In today's world, the old cliche "Time
= Money" couldn't be more valid. For the small business owner,
an automatic money counter can be a simple cost-effective way to save
time and make the tedious chore of counting your cash a breeze. With
so many different bill counter models and brands to choose from, selecting the
right money counter for your needs may seem like a daunting task.
With basic money counters beginning around a hundred bucks, and advanced
models going up into the thousands of dollars, selecting a bill
counter may seem like a confusing job, but with a little forethought
it doesn't have to be.
The first step in deciding which counter is right for you is to think about you or your business' specific needs. How often will you be using the machine? What volume of bills do you regularly need to count? Do you need counterfeit detection? Is it important for the machine to display the count to you in dollar total instead of a simple count total? What is your budget? Once you've answered those questions you can use the chart below to help match a machine to your requirements.
Photo source: hickoryhollow113
(Click the charts for a full size view)
MachineRunner Bill Counters Comparison Chart
Glossary of Terms
Batching -- Batch Counting allows you to count bills in predetermined set batches. If you want to sort into piles of 100 bills, the machine will count 100 bills, then stop. Once you remove that batch, it will continue counting the next batch of 100 bills, then stop again.
Adding -- Adding allows you to count multiple runs of bills and add them to the previous batch to keep a running cumulative count. For example, you run through a batch of 100 bills, then stop. With adding you can then run another batch and add that total to the first batch.
Hopper -- The part of a money counter that receives the bills to be counted
Stacker -- Where counted bills are deposited by the machine.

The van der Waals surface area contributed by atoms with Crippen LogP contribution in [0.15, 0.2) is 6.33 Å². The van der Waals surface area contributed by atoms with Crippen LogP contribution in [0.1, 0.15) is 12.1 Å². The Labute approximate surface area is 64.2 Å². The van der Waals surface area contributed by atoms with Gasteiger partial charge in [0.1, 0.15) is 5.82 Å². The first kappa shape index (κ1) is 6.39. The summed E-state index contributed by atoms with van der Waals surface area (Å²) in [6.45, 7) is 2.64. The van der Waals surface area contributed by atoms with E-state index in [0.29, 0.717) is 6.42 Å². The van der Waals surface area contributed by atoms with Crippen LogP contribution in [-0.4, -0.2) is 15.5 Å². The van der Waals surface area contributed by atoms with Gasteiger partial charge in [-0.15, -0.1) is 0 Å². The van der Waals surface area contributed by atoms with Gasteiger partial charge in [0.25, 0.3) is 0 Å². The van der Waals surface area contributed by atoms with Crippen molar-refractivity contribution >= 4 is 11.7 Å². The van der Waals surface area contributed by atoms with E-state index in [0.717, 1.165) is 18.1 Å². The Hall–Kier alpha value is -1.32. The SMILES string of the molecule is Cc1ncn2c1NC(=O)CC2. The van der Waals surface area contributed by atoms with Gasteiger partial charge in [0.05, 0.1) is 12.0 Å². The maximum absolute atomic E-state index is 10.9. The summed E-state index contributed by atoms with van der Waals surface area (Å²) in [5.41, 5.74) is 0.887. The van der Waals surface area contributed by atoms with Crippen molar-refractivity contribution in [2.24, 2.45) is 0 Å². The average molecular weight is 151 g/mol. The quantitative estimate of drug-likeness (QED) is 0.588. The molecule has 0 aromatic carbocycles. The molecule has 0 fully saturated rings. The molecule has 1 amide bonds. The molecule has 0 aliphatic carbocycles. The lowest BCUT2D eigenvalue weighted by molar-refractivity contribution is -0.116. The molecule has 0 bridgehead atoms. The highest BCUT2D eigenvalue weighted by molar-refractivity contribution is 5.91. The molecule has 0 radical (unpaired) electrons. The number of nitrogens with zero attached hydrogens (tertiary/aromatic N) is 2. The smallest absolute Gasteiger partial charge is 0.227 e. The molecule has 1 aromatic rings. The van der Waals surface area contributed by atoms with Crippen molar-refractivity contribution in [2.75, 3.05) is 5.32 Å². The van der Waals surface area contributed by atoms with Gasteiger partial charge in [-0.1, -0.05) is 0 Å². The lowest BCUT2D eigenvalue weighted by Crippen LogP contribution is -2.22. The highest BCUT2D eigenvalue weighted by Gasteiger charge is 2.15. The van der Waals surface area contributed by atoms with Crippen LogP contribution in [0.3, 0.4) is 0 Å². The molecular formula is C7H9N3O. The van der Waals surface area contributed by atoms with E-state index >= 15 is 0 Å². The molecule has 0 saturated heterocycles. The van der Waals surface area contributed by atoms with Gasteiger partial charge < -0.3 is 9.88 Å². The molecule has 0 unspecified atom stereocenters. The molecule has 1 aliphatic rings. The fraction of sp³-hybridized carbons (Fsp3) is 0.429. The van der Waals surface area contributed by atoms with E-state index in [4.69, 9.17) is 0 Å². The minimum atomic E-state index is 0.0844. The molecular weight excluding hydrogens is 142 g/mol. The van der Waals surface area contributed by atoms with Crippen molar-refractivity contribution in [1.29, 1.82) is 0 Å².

Display -- Where the count total is shown on the machine. Contrary to popular belief, 95% of money counters only display the total number of bills counted and not the actual dollar value.
Discrimination -- Refers to a machine's ability to automatically tell the difference between denominations. The majority of bill counters do not have this feature.
UV Detection -- US bills have certain marks and colors that are revealed under UV light. Counters with UV Counterfeit detection utilize an Ultraviolet light source to check the bill for these marks automatically and sound alarms when they are not present.
MG Detection -- US bills are printed with a special magnetic ink. MG detection uses magnets to sense this ink. Counterfeiters will often take a 1$ bill and wash the ink off with chemicals and then reprint the bill as a higher denomination. MG detection will spot these "washed" counterfeit bills whereas other traditional deterrents like counterfeit pens will not.
Size Detection -- Many bill counters can sense the dimensions of the bills adding another level of counterfeit detection.
Error Detection -- Machines with Error Detection can automatically sense common errors such as double notes, chain notes and half notes.